One of the drawbacks of Apple's success this past year is the deleterious hyper-vigilance of a public that has become too aware of it. When no one cared, Apple could make mistakes without fear of a 10 billion dollar spanking, and therefore flourish. Hills and valleys didn't matter; vision and talent did.

You have to wonder if Apple can continue to be Apple with this many people watching it, this much money moving on less than a burp, and this many people reading this thread. I wonder if Apple and can be Apple with so many people cheering or mewing when the stock goes up or down by 5 points.

If AAPL went down 50 points tomorrow, that would be good. it would remove the poisonous "Mad Money" sports-like pulse-taking every time someone flushes the toilet in Cupertino.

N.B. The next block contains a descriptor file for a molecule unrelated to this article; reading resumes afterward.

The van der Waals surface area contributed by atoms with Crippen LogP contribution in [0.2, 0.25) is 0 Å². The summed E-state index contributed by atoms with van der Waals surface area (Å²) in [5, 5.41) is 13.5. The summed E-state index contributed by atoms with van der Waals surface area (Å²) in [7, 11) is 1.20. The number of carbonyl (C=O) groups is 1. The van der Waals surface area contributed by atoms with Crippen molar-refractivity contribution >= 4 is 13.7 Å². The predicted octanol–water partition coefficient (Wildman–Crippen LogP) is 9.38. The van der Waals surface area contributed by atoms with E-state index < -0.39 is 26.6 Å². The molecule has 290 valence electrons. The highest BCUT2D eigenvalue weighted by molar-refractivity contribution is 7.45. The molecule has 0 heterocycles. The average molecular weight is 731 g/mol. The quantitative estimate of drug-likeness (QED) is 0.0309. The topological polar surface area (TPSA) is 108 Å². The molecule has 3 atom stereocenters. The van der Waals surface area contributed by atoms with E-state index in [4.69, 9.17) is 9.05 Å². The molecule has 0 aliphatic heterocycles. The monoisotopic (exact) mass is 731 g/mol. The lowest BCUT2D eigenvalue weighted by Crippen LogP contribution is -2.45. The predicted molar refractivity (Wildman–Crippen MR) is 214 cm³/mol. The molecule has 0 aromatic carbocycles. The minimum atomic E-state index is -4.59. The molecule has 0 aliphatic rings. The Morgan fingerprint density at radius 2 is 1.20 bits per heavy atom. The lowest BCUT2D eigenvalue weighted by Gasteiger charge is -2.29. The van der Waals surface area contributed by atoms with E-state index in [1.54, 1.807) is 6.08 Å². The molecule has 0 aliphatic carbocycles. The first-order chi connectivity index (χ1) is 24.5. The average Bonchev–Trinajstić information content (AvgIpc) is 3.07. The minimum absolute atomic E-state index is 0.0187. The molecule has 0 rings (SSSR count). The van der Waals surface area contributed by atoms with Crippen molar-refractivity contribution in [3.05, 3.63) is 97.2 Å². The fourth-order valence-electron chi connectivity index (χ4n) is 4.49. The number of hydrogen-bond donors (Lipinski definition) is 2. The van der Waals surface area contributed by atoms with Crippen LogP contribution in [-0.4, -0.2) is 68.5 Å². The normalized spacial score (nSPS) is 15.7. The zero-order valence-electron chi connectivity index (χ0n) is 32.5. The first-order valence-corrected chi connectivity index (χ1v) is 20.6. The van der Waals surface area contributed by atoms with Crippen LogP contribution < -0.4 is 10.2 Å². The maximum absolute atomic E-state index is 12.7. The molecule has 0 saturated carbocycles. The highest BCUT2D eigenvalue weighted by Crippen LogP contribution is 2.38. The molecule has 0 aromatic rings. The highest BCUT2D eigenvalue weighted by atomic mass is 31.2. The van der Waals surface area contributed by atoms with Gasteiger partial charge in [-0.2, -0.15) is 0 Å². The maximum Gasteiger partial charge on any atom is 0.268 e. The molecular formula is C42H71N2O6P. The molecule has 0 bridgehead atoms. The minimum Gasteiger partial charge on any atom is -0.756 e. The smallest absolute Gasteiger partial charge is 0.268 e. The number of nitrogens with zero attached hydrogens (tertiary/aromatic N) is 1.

If you zoom out and get a sense of the fundamental transformation of our society from industry to information, and identify those companies that are best positioned to drive it, you can make a lot of money. But not by examining 30 hours, 30 days, or 30 weeks.

This is all silliness. Anyone who is interested in AAPL should buy a Mac and an iPhone. If you like them, invest for 10 years. If you don't, go away. But if you do choose to stay, please don't confuse the most momentous transformation in the history of our species with a basketball game.

That's gotta be Steve himself.

appleguy
Jul 25, 2007, 05:50 PM
Well actually if you consider store hours it is over 4 per second.

what about in places like New York that are open 24/7